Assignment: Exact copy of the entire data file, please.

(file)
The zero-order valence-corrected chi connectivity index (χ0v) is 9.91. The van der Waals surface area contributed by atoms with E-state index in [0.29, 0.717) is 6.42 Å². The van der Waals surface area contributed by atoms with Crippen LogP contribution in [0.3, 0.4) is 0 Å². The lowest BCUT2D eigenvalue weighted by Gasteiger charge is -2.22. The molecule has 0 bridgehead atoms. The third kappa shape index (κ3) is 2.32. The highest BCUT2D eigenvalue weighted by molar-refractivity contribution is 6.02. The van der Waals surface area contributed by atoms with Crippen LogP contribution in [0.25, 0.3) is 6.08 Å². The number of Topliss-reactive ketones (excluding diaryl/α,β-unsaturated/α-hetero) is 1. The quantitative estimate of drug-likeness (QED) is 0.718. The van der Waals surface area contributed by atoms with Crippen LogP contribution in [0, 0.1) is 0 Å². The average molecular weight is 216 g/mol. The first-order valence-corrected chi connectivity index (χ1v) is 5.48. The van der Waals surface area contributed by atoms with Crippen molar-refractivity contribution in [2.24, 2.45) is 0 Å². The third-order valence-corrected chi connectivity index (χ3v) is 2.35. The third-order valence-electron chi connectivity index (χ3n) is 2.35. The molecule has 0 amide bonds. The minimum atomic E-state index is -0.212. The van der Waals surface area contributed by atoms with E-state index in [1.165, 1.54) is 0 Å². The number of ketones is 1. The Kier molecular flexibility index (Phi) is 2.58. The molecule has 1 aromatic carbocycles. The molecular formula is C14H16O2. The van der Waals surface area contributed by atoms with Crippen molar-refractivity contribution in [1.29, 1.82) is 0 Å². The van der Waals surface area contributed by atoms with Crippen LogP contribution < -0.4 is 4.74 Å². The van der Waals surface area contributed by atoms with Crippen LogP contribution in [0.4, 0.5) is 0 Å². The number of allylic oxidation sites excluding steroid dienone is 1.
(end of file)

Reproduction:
The zero-order valence-corrected chi connectivity index (χ0v) is 9.91. The van der Waals surface area contributed by atoms with E-state index in [0.29, 0.717) is 6.42 Å². The van der Waals surface area contributed by atoms with Crippen LogP contribution in [0.3, 0.4) is 0 Å². The lowest BCUT2D eigenvalue weighted by Gasteiger charge is -2.22. The molecule has 0 bridgehead atoms. The third kappa shape index (κ3) is 2.32. The highest BCUT2D eigenvalue weighted by molar-refractivity contribution is 6.02. The van der Waals surface area contributed by atoms with Crippen LogP contribution in [0.25, 0.3) is 6.08 Å². The number of Topliss-reactive ketones (excluding diaryl/α,β-unsaturated/α-hetero) is 1. The quantitative estimate of drug-likeness (QED) is 0.718. The van der Waals surface area contributed by atoms with Crippen LogP contribution in [0, 0.1) is 0 Å². The average molecular weight is 216 g/mol. The first-order valence-corrected chi connectivity index (χ1v) is 5.48. The van der Waals surface area contributed by atoms with Crippen molar-refractivity contribution in [2.24, 2.45) is 0 Å². The third-order valence-corrected chi connectivity index (χ3v) is 2.35. The third-order valence-electron chi connectivity index (χ3n) is 2.35. The molecule has 0 amide bonds. The minimum atomic E-state index is -0.212. The van der Waals surface area contributed by atoms with E-state index in [1.165, 1.54) is 0 Å². The number of ketones is 1. The Kier molecular flexibility index (Phi) is 2.58. The molecule has 1 aromatic carbocycles. The molecular formula is C14H16O2. The van der Waals surface area contributed by atoms with Crippen molar-refractivity contribution in [1.29, 1.82) is 0 Å². The van der Waals surface area contributed by atoms with Crippen LogP contribution < -0.4 is 4.74 Å². The van der Waals surface area contributed by atoms with Crippen LogP contribution in [0.4, 0.5) is 0 Å². The number of allylic oxidation sites excluding steroid dienone is 1.